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Grant from State of New Mexico

Ribbon snake/Powell 512 X 219The State of New Mexico awards a Grant to improve habitat along the Pecos River.

The U.S. Fish and Wildlife Service (Service), in partnership with the World Wildlife Fund and the New Mexico Interstate Stream Commission, received a $518,500 grant to restore six miles of the Pecos River as it runs through Bitter Lake National Wildlife Refuge near Roswell.

The grant was made possible by the 2007 River Ecosystem Restoration Initiative, a one-time funding opportunity under Governor Bill Richardson’s ‘Year of Water’ agenda.  A total of $2.35 million was awarded for river ecosystem health. 

The grant funded Phase II of a large Pecos River restoration effort at Bitter Lake National Wildlife Refuge that included removing tamarisk and floodplain levees, lowering floodplains, re-connecting historic river sections, and establishing native plants.  Phase I re-connected a channelized oxbow lake and improved roughly one and half miles of river habitat.  Phase I was constructed by the Bureau of Reclamation as part of their mitigation for Pecos River operations. The funding from New Mexico’s River Ecosystem Initiative allowed the Service to conduct Phase II, and address restoration on an additional six river miles.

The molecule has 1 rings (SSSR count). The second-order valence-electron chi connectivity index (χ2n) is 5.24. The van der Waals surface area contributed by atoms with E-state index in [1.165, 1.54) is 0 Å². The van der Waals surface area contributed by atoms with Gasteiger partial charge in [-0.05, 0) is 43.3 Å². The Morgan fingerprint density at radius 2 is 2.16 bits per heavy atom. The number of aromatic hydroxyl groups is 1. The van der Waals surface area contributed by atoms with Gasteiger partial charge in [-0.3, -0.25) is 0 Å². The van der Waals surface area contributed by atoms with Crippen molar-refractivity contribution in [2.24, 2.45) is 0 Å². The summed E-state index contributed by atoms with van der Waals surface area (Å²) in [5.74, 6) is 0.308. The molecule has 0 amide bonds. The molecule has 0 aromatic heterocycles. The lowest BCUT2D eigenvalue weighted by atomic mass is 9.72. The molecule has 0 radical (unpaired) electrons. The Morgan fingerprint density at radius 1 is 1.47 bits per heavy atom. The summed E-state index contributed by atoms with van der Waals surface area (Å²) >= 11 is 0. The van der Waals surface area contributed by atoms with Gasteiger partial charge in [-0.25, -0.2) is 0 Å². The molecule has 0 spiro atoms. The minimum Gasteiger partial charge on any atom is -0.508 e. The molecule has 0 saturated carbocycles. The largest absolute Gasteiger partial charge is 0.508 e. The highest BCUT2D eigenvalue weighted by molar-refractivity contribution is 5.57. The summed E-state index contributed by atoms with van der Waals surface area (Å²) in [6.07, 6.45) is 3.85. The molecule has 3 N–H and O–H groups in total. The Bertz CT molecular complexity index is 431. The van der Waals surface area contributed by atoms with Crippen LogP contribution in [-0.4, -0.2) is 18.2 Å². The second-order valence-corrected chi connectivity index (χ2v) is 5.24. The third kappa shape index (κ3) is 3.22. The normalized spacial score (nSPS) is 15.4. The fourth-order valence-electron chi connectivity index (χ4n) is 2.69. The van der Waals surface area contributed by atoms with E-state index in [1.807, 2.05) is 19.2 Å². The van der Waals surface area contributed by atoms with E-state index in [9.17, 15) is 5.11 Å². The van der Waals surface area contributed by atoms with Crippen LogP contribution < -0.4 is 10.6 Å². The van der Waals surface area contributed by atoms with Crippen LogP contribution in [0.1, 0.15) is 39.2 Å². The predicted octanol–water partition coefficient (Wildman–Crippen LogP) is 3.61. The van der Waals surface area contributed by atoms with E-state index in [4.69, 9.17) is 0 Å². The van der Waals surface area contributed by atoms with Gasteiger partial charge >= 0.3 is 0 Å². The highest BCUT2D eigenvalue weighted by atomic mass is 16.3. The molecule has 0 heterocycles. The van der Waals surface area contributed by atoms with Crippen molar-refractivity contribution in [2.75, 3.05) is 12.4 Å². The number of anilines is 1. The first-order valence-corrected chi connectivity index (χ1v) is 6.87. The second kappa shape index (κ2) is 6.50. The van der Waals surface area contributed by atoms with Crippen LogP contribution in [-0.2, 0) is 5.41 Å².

The restoration project demonstrates the feasibility of various techniques used to restore the tamarisk-infested reaches of the Pecos River and the river’s ecosystem functions, such as flood and drought mitigation, fire reduction, recreation and maintaining biodiversity.  The project will restore basic river functions; improve water quality; improve habitat for the Pecos bluntnose shiner; attract more birds, mammals, reptiles, amphibians and fish; remove 100 acres of invasive non-native plants; reduce flood risk for downstream properties; reduce fire risks; enhance recreational opportunities; leverage federal restoration dollars; increase refuge visitation which brings associated benefits to the local hospitality business.

The restoration project will benefit the more than 90 odonate species that occur at the refuge, including the continent's largest and smallest dragonfly species.  The life cycle of the insects requires water and wetlands including seeps and springs, brackish lakes, marshes, and the Pecos River with its old oxbows.

Page Photo Credits — Ribbon snake in the Pecos River/David Powell ©, Dragonfly species / USFWS, All photos courtesy of USFWS unless otherwise noted.
Last Updated: Jul 17, 2012
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